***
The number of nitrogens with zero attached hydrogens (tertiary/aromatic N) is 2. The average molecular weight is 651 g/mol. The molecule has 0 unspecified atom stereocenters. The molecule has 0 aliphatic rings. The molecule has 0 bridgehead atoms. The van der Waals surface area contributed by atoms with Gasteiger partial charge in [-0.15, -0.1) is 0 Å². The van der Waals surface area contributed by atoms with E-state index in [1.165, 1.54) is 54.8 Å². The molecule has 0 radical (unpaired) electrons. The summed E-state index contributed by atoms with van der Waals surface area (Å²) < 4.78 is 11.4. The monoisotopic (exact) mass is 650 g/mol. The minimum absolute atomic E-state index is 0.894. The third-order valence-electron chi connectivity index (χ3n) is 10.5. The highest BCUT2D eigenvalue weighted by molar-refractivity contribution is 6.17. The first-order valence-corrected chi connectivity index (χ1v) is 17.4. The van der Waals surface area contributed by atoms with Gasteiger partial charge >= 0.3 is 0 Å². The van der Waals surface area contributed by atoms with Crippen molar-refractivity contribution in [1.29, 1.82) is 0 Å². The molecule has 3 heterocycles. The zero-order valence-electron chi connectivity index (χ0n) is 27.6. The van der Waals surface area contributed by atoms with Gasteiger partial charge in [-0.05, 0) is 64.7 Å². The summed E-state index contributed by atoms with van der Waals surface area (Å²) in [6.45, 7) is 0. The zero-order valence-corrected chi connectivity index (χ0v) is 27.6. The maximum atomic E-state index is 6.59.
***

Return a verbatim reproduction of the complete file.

The number of nitrogens with zero attached hydrogens (tertiary/aromatic N) is 2. The average molecular weight is 651 g/mol. The molecule has 0 unspecified atom stereocenters. The molecule has 0 aliphatic rings. The molecule has 0 bridgehead atoms. The van der Waals surface area contributed by atoms with Gasteiger partial charge in [-0.15, -0.1) is 0 Å². The van der Waals surface area contributed by atoms with E-state index in [1.165, 1.54) is 54.8 Å². The molecule has 0 radical (unpaired) electrons. The summed E-state index contributed by atoms with van der Waals surface area (Å²) < 4.78 is 11.4. The monoisotopic (exact) mass is 650 g/mol. The minimum absolute atomic E-state index is 0.894. The third-order valence-electron chi connectivity index (χ3n) is 10.5. The highest BCUT2D eigenvalue weighted by molar-refractivity contribution is 6.17. The first-order valence-corrected chi connectivity index (χ1v) is 17.4. The van der Waals surface area contributed by atoms with Gasteiger partial charge >= 0.3 is 0 Å². The van der Waals surface area contributed by atoms with Crippen molar-refractivity contribution in [1.29, 1.82) is 0 Å². The molecule has 3 heterocycles. The zero-order valence-electron chi connectivity index (χ0n) is 27.6. The van der Waals surface area contributed by atoms with Gasteiger partial charge in [-0.05, 0) is 64.7 Å². The summed E-state index contributed by atoms with van der Waals surface area (Å²) in [6.45, 7) is 0. The zero-order valence-corrected chi connectivity index (χ0v) is 27.6. The maximum atomic E-state index is 6.59.